Humanity as a Global Force for Change
The old biology fable suggests that all life on Earth is like a protozoan in a petri dish, where it multiplies, quickly exceeds its resources, and dies off. Are humans doomed to the same fate? Some environmentalists say yes, in a world of finite resources, the walls of the petri dish are not far off. Ecomodernists, on the other hand, argue that humans are not the same as protozoan, and that they can overcome ecological problems. A concurrent session at the 2015 Breakthrough Dialogue explored how recent socio-ecological thinking provides a strong basis for local, regional, and even planetary opportunities to achieve a “good Anthropocene.”
What makes humans special is not simply the ability to use tools, or even their intelligence. These are traits that other species possess to some degree, too. Rather, as environmental scientist Erle Ellis argued, new research shows that it is social organization that make homo sapiens unique. Humans require other people in order to live. No other species shares resources with non-related individuals the way humans do: constantly and at a global scale.
To illustrate just how emergent human-dominated global transformation is, Ellis used the example of the conference lunch: “Where did our lunch come from today? We don’t know. Did we plan it? No. We didn’t have to do anything.”
The combination of this “ultra-sociality” and the ability to make choices gives humans an awareness of the petri dish that other species don’t share, argued ecologist Elena Bennett, a speaker at the session. Humans can recognize the boundaries of the ecosystems in which they operate, and choose to make changes (or not) to their behavior in response. Specifically, in the Anthropocene, humans can choose to change our social and economic systems so that we relieve pressure on natural systems.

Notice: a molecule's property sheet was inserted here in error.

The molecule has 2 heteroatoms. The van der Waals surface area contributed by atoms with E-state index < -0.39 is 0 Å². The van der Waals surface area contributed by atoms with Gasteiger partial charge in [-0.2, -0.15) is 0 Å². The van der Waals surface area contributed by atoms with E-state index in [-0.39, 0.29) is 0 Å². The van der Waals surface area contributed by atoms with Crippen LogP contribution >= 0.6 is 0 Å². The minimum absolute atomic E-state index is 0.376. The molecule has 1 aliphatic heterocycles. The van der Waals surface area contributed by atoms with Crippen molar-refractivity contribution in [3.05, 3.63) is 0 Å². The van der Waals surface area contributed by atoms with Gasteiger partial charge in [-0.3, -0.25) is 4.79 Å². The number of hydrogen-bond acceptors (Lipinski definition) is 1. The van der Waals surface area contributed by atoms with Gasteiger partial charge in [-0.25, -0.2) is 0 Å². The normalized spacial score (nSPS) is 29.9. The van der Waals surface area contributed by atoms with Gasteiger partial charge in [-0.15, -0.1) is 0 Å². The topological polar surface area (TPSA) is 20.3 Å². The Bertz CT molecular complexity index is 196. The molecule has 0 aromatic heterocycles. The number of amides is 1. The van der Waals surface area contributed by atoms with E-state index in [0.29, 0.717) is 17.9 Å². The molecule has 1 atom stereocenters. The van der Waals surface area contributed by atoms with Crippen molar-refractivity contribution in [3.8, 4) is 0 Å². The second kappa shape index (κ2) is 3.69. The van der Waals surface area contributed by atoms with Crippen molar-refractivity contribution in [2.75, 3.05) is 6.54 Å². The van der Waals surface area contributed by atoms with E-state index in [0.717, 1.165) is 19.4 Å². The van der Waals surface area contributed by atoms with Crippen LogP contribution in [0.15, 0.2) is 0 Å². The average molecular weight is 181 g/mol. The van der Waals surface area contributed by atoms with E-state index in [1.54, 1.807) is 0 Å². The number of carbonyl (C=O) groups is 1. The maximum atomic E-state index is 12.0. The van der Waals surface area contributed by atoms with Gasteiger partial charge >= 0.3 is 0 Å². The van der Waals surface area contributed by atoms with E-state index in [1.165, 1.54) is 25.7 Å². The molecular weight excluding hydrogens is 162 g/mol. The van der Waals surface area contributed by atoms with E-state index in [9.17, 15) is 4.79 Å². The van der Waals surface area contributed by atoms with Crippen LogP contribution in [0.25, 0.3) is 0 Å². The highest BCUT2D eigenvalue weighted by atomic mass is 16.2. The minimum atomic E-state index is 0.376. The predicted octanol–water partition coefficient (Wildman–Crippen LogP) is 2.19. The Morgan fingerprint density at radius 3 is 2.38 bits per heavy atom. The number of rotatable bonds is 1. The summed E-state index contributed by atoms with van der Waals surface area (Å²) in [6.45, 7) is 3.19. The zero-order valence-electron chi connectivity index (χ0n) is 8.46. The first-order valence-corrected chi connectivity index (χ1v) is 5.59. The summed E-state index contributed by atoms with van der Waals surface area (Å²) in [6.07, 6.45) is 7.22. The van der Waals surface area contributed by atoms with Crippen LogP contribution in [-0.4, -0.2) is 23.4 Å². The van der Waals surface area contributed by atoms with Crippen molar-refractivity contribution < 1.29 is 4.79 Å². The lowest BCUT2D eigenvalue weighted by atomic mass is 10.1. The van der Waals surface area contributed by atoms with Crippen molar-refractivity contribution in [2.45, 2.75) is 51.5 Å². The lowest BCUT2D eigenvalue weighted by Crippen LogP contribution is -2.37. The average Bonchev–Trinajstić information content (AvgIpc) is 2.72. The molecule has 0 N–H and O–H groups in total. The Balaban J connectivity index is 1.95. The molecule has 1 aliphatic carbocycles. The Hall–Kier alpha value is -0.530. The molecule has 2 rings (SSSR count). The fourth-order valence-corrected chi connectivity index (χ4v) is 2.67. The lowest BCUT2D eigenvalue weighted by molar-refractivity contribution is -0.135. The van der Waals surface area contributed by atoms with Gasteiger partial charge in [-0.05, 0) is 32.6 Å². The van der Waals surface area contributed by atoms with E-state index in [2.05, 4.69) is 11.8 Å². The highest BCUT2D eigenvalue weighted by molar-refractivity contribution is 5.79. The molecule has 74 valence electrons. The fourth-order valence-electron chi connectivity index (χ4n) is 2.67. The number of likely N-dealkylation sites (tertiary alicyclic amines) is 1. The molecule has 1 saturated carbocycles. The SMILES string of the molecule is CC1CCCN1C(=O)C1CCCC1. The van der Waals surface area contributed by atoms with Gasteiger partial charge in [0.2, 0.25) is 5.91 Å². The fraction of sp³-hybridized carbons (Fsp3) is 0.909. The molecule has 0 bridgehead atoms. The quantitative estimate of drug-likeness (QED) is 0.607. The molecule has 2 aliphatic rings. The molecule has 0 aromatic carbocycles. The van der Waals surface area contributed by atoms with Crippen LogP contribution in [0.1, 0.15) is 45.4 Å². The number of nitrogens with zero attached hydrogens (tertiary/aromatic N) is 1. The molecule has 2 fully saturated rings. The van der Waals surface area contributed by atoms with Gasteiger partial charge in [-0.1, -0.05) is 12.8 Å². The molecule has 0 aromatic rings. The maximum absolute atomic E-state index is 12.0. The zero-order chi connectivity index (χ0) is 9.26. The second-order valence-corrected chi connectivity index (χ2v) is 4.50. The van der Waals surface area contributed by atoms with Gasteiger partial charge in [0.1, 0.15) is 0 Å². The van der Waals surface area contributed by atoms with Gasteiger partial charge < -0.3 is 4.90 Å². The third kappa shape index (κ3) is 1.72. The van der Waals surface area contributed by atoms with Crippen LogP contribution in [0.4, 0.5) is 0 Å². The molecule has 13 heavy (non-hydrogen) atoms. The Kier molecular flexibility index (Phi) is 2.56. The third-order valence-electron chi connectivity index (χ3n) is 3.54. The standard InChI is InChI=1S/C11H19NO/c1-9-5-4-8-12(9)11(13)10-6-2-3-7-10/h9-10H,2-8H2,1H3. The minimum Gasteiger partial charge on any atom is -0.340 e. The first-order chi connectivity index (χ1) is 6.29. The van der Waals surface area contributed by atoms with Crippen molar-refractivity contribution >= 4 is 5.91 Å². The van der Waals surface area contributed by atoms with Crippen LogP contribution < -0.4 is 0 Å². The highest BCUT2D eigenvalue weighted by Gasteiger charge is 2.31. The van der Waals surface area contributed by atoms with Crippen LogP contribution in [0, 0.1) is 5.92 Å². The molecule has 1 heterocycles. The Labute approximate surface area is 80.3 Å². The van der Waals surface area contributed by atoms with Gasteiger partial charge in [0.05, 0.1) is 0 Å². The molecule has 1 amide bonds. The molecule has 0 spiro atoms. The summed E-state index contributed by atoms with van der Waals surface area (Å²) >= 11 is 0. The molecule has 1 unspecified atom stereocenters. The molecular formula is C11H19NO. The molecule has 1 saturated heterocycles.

“Our social nature plus ability to choose doesn’t change planetary boundaries, but it changes how quickly we get there and the size and direction of the steps we take,” said Bennett.
The upshot, of course, is that collective decisions require planning. Social organization is easier at smaller scales, pointed out Trevor Stevenson, who spent many years working with small tribal communities in the Amazon.
“We’re good at planning at tribal-scale, but what about the global scale?” he asked. “The larger the scale, the harder it is to make progress. And climate change requires that.”
“Homo sapien intelligence is social intelligence,” said Ellis, “but it’s emergent and not intentional at the scale at which it’s transforming the planet. You know what you’re doing today, but don’t know how it affects every other scale.”
This bears out in the real world. Big global attempts at establishing climate targets, like the one to convene this year in Paris, have largely failed to spur nations to act at the speed or scale necessary to effect significant change.
“President Obama and China’s climate change agreement was a small group of people acting,” pointed out Charles Mann, author of 1491. “One solution may be small groups, not big global Paris conferences.”
So is a top-down, global consensus needed to achieve a good Anthropocene? Not necessarily. In today’s interconnected world, good ideas can spread quickly and are copied endlessly. A decentralized process might be called “muddling through.” What could spur better or more effective “muddling” is by capitalizing on humankind’s collective desire for stories.
“What makes us different is that we’re story-oriented,” said Michael Burnham-Fink of Arizona State University. “The Anthropocene offers a new story against the old environmental one of humans trampling nature. I hope it gains traction.”
Collecting and sharing stories of what “good” is already underway in the Anthropocene is a new project led by Ellis and Bennett. Not yet launched, the goal is to create a blog and database of first-person stories that help us understand the motivations and values behind local and regional decisions.
“What’s been striking are how much people focus on social connection [as a motivation],” said Bennett. “Nature is almost a sideline story.”
Artists, musicians, and writers thus play an important role in the Anthropocene, argued Perrin Meyer, who explained how an environmentally friendly waste incinerator in Vienna was almost opposed because of NIMBY sentiment until Hundertwasser was brought in to design a beautiful architectural piece.
“Now the Viennese are proud of it,” he said. “Let’s look at other cultural ways of transmitting environmental solutions. Those are strong drivers for people.”